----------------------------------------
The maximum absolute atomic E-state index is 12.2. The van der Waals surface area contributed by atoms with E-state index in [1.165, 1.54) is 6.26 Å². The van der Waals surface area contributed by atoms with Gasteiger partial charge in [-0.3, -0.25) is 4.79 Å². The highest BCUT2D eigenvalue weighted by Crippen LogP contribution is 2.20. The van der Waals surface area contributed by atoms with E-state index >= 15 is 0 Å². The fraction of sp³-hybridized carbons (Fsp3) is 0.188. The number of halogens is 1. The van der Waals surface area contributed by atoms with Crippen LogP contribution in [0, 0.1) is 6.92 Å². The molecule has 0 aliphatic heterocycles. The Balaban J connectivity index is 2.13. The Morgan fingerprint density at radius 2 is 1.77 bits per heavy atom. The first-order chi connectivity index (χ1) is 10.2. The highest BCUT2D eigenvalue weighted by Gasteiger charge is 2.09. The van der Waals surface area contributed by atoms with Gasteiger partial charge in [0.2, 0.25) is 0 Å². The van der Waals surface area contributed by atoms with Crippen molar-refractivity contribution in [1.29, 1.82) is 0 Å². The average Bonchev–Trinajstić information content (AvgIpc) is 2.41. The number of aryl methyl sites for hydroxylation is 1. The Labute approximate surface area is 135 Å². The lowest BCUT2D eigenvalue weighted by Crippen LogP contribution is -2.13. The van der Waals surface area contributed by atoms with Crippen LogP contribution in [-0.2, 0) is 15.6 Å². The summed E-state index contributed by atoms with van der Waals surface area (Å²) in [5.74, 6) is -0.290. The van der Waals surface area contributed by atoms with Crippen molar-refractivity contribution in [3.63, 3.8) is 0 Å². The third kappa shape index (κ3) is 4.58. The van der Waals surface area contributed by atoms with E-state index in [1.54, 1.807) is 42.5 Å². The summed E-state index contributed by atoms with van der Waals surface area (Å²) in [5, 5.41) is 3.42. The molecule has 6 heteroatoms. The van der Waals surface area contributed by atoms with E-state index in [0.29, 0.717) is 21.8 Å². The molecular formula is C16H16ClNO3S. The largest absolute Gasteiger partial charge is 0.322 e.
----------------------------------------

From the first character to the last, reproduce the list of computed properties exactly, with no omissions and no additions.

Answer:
The maximum absolute atomic E-state index is 12.2. The van der Waals surface area contributed by atoms with E-state index in [1.165, 1.54) is 6.26 Å². The van der Waals surface area contributed by atoms with Gasteiger partial charge in [-0.3, -0.25) is 4.79 Å². The highest BCUT2D eigenvalue weighted by Crippen LogP contribution is 2.20. The van der Waals surface area contributed by atoms with E-state index >= 15 is 0 Å². The fraction of sp³-hybridized carbons (Fsp3) is 0.188. The number of halogens is 1. The van der Waals surface area contributed by atoms with Crippen LogP contribution in [0, 0.1) is 6.92 Å². The molecule has 0 aliphatic heterocycles. The Balaban J connectivity index is 2.13. The Morgan fingerprint density at radius 2 is 1.77 bits per heavy atom. The first-order chi connectivity index (χ1) is 10.2. The highest BCUT2D eigenvalue weighted by Gasteiger charge is 2.09. The van der Waals surface area contributed by atoms with Gasteiger partial charge in [0.2, 0.25) is 0 Å². The van der Waals surface area contributed by atoms with Crippen molar-refractivity contribution in [1.29, 1.82) is 0 Å². The average Bonchev–Trinajstić information content (AvgIpc) is 2.41. The number of aryl methyl sites for hydroxylation is 1. The Labute approximate surface area is 135 Å². The lowest BCUT2D eigenvalue weighted by Crippen LogP contribution is -2.13. The van der Waals surface area contributed by atoms with Crippen LogP contribution in [-0.2, 0) is 15.6 Å². The summed E-state index contributed by atoms with van der Waals surface area (Å²) in [5.74, 6) is -0.290. The van der Waals surface area contributed by atoms with Crippen molar-refractivity contribution in [3.63, 3.8) is 0 Å². The third kappa shape index (κ3) is 4.58. The van der Waals surface area contributed by atoms with E-state index in [1.54, 1.807) is 42.5 Å². The summed E-state index contributed by atoms with van der Waals surface area (Å²) in [5, 5.41) is 3.42. The molecule has 6 heteroatoms. The van der Waals surface area contributed by atoms with E-state index in [0.29, 0.717) is 21.8 Å². The molecular formula is C16H16ClNO3S. The largest absolute Gasteiger partial charge is 0.322 e.